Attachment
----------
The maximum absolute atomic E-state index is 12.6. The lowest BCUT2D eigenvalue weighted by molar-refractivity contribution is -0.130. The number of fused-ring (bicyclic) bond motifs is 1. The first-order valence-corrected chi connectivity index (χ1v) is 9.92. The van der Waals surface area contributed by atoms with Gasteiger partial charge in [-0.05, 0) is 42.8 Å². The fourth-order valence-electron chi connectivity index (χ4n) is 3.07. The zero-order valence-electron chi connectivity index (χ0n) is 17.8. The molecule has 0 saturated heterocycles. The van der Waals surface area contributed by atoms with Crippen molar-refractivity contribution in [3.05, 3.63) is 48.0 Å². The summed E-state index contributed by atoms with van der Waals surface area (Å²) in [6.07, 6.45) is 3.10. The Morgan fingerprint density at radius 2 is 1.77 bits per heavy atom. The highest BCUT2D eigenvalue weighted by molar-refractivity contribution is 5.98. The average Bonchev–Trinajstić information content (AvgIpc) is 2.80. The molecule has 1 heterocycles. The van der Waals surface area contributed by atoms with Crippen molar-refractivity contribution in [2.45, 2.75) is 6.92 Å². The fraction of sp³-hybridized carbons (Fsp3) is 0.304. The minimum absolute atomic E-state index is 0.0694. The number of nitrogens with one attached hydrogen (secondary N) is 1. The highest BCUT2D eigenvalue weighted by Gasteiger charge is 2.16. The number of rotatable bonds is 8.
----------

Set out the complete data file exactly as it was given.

The maximum absolute atomic E-state index is 12.6. The lowest BCUT2D eigenvalue weighted by molar-refractivity contribution is -0.130. The number of fused-ring (bicyclic) bond motifs is 1. The first-order valence-corrected chi connectivity index (χ1v) is 9.92. The van der Waals surface area contributed by atoms with Gasteiger partial charge in [-0.05, 0) is 42.8 Å². The fourth-order valence-electron chi connectivity index (χ4n) is 3.07. The zero-order valence-electron chi connectivity index (χ0n) is 17.8. The molecule has 0 saturated heterocycles. The van der Waals surface area contributed by atoms with Crippen molar-refractivity contribution in [3.05, 3.63) is 48.0 Å². The summed E-state index contributed by atoms with van der Waals surface area (Å²) in [6.07, 6.45) is 3.10. The Morgan fingerprint density at radius 2 is 1.77 bits per heavy atom. The highest BCUT2D eigenvalue weighted by molar-refractivity contribution is 5.98. The average Bonchev–Trinajstić information content (AvgIpc) is 2.80. The molecule has 1 heterocycles. The van der Waals surface area contributed by atoms with Crippen molar-refractivity contribution in [2.45, 2.75) is 6.92 Å². The fraction of sp³-hybridized carbons (Fsp3) is 0.304. The minimum absolute atomic E-state index is 0.0694. The number of nitrogens with one attached hydrogen (secondary N) is 1. The highest BCUT2D eigenvalue weighted by Gasteiger charge is 2.16. The number of rotatable bonds is 8.